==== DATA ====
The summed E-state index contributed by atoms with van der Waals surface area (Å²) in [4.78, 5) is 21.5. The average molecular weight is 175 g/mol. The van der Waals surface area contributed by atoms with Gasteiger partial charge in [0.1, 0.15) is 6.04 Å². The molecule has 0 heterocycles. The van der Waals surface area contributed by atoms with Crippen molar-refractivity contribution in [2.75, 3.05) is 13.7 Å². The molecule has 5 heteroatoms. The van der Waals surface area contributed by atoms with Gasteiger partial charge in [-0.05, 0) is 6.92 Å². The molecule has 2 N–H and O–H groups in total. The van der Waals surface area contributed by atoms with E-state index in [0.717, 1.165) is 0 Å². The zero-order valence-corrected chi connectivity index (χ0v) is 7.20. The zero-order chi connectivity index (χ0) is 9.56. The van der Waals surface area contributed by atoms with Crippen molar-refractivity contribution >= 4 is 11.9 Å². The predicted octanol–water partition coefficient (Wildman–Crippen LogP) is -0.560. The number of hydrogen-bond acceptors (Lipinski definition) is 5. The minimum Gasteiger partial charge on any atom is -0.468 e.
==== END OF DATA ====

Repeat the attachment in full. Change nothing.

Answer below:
The summed E-state index contributed by atoms with van der Waals surface area (Å²) in [4.78, 5) is 21.5. The average molecular weight is 175 g/mol. The van der Waals surface area contributed by atoms with Gasteiger partial charge in [0.1, 0.15) is 6.04 Å². The molecule has 0 heterocycles. The van der Waals surface area contributed by atoms with Crippen molar-refractivity contribution in [2.75, 3.05) is 13.7 Å². The molecule has 5 heteroatoms. The van der Waals surface area contributed by atoms with Gasteiger partial charge in [-0.05, 0) is 6.92 Å². The molecule has 2 N–H and O–H groups in total. The van der Waals surface area contributed by atoms with E-state index in [0.717, 1.165) is 0 Å². The zero-order valence-corrected chi connectivity index (χ0v) is 7.20. The zero-order chi connectivity index (χ0) is 9.56. The van der Waals surface area contributed by atoms with Crippen molar-refractivity contribution >= 4 is 11.9 Å². The predicted octanol–water partition coefficient (Wildman–Crippen LogP) is -0.560. The number of hydrogen-bond acceptors (Lipinski definition) is 5. The minimum Gasteiger partial charge on any atom is -0.468 e.